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Samursus

Wireless B or Cable?

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Quick question. Am I better off using a wireless B adapter that has to travel around 12' through 2 interior walls, or 25' of CAT 5E cable?

Edited by Samursus

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Quick question. Am I better off using a wireless B adapter that has to travel around 12' through 2 interior walls, or 25' of CAT 5E cable?

 

25' of CAT 5E cable

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Cat 5 and you must be routing the cable fair bad if it is traveling that far.

 

A few tips always cross Amy power carrying cables perpendicular (if you know anything about electromagnetic curl ect, you'll know why) and do not leave coils of cable. This way you will get the max out of the cable.

 

I have seen some very bad cable routing which left horrible interference on the lines but even with that it would still be better than wireless b. Should have better latency, bandwidth ect

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Wireless B only supports up to 11mbps, with a wired connection your at least going to get 10/100 speeds, if not gig. That is of course your local speeds, internet speeds will be determined by your ISP.

 

 

If you can get a wireless G or N card, as it will get better speeds with most modern wireless routers and access points.

 

 

B is still around, it will often be used with a lot of low bandwidth applications and in legacy environments.

Edited by greengiant912

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cat5 cable is fine, no one other than a nasa employee or bill gates would ever need more in their home

 

but... dont be a cheap bastard, instead just buy cheap budget hardware

get a wireless N usb adapter and router

they can both be had for under 50$ nowadays

look for tenda or tp link

Edited by potatochobit

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Def CAT 5E cable if your primary purpose is gaming or any other bandwidth rate / data security or data integrity intensive uses. The only wireless option I would consider would be wireless N. As already pointed out, wireless B is old, outdated and very bandwidth limited.

 

I disagree on the maximum length of the run though - per the spec. you can run up to 100m of CAT 5E cable before you need to install a repeater or switch. And as for coiling, that is ok too. We have literally thousands of feet of CAT 5E installed in our manufacturing facilities, and much of it is coiled, either for future expansion or for moving existing terminations if we change the layout of the shop floors. The spec. states that you can coil the cable at any radius as long as the coils are at least four times the size of the diameter of the cable.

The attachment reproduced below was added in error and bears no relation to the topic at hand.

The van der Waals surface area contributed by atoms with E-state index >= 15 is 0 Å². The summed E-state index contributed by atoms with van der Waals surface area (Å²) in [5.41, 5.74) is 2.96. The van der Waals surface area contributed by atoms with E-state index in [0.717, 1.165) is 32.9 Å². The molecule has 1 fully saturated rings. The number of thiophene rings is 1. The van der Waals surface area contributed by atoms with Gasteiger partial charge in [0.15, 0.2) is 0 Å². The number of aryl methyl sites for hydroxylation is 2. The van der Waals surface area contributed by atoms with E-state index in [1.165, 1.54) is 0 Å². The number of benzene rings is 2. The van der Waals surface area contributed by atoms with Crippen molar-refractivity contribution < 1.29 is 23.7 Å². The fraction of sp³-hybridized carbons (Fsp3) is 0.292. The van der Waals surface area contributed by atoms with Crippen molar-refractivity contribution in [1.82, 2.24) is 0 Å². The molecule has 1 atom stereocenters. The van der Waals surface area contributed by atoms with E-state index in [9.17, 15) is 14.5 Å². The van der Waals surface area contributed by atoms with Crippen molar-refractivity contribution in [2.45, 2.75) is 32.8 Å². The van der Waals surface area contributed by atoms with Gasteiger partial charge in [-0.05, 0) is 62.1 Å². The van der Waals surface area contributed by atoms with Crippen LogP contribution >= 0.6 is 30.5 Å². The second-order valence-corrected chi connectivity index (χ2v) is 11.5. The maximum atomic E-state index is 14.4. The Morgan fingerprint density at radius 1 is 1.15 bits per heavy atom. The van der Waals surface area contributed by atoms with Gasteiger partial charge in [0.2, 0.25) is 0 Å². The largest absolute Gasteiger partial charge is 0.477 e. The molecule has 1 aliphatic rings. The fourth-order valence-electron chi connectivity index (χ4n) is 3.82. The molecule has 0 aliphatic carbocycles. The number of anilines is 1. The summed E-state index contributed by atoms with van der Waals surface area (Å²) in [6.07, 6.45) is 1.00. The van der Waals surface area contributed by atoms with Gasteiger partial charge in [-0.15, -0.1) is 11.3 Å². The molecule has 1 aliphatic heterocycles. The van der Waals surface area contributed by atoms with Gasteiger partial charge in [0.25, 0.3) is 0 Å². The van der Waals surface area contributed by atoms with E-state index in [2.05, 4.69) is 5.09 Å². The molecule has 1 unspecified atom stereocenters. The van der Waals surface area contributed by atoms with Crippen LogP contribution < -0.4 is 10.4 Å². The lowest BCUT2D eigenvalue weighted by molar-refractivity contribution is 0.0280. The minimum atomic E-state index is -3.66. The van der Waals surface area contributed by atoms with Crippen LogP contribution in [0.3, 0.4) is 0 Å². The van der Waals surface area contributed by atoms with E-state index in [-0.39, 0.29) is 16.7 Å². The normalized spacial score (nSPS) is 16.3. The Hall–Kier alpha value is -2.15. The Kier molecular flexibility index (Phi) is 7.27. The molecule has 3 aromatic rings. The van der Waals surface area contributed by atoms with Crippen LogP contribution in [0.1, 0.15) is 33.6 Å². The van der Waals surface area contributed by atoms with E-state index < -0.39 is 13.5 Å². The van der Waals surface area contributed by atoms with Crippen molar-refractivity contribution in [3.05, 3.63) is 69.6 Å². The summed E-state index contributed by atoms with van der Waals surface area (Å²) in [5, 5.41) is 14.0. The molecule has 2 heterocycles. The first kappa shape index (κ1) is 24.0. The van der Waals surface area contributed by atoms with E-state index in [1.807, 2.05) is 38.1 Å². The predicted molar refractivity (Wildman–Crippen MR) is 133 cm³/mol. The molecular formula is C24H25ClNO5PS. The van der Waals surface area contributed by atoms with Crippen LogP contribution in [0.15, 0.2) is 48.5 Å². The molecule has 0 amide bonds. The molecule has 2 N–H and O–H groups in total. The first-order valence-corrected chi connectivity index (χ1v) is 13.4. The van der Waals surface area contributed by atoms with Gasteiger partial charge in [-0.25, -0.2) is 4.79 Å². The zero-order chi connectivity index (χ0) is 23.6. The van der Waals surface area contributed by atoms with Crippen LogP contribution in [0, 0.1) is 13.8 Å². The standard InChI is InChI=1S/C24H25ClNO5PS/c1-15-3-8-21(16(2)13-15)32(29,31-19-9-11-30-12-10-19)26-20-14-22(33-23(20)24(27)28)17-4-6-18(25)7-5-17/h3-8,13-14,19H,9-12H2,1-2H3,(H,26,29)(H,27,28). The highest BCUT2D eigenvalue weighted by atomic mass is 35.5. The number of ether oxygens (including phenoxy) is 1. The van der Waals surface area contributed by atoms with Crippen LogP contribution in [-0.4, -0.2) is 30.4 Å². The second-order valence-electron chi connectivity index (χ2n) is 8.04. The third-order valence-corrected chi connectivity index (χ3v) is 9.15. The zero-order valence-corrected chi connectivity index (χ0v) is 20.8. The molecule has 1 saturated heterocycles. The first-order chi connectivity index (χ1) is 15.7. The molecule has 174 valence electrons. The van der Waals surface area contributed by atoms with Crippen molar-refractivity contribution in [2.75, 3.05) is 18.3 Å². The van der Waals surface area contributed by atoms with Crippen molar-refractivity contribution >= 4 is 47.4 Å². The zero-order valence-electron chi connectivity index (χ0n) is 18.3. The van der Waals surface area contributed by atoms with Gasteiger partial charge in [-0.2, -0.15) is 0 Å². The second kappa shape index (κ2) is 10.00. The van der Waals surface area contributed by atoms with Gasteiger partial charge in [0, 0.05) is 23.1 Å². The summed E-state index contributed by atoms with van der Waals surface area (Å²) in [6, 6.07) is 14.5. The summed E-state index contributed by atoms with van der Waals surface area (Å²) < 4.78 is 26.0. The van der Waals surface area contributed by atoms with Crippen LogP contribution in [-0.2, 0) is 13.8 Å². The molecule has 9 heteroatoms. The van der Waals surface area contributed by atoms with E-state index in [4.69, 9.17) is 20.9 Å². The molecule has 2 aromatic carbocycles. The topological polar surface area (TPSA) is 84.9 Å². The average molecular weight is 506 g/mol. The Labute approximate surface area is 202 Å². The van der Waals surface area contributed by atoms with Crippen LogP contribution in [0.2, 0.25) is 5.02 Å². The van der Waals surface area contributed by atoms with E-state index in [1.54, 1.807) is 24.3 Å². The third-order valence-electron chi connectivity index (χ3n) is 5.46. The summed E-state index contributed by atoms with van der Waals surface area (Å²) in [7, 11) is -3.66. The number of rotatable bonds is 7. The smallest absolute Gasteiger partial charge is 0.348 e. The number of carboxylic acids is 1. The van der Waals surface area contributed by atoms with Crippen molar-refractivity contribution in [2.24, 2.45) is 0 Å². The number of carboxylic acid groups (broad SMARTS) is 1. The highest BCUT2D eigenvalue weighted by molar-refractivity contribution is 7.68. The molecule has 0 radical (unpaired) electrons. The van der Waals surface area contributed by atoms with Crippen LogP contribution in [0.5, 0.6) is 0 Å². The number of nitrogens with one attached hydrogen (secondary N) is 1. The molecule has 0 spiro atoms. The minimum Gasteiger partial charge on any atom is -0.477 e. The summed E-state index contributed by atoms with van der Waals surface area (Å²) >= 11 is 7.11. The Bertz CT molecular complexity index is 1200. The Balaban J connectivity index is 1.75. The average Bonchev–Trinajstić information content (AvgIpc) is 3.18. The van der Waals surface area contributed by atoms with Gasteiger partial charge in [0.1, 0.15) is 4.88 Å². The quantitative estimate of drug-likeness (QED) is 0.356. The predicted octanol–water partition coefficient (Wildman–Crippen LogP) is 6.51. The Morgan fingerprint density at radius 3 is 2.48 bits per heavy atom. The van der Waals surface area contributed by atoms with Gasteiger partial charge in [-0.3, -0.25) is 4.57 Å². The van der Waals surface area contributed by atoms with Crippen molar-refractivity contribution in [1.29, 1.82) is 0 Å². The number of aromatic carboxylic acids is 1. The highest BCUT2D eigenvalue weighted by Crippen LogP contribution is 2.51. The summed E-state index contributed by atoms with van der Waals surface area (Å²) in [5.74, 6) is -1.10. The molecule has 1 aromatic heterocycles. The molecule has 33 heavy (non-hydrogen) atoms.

Now, we don't game on our enterprise network, but we are a data intensive organization and operation and following the fairly simple guidelines laid out in the spec. and we have zero issues with transmission rate or data integrity.

 

Other recommendations about running network cable parallel instead of crossing over power transmission lines is very valid.

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Wireless B only allows for a theoretical 11Mb/s speed, usually (in a low noice scenario) you will get about 5Mb/s on a good day, if others use the wireless too it will be much less for both you and the others (as your traffic will take a lot of airtime). My high school had wireless B and we rarely got more than 2Mbit/s useable data, more like 30-50KB/s usually. It will also have latencies of several ms locally, which a cable wont have, and they will act randomly sometimes with spikes of several hundred ms, especially if you have multiple users and interferring equipment nearby (microwaves, brick/concrete walls and so on)

 

even a 50m (150 feet) Cat4 cable got an easy 9MByte/s (72Mbit/s) when more than half was rolled up, and the rest crisscrossing through a few rooms during our last lan party.

 

Cable all the way!

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Lol, thanks for all the answers. I am not that cheap as to be buying a wireless B adapter. Its an old one I have had for years and considering I only have 10Mb/s DSL I figured it was good enough. I recently lent the adapter to my sister for a computer she had given to her as I had a long length of CAT 5 lying around, and I figured it'd be better for gaming anyways. I have a laptop that uses wireless G and it's simpler to have the router set to G, as in the past, B/G setting caused some issues.

 

My only concern was the length. Thanks for the reminder about coiling and crossover, just checked and she's all good.

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Yeah you should not have any REAL issue with the length, the latency will be far less than what the card would give you. :)

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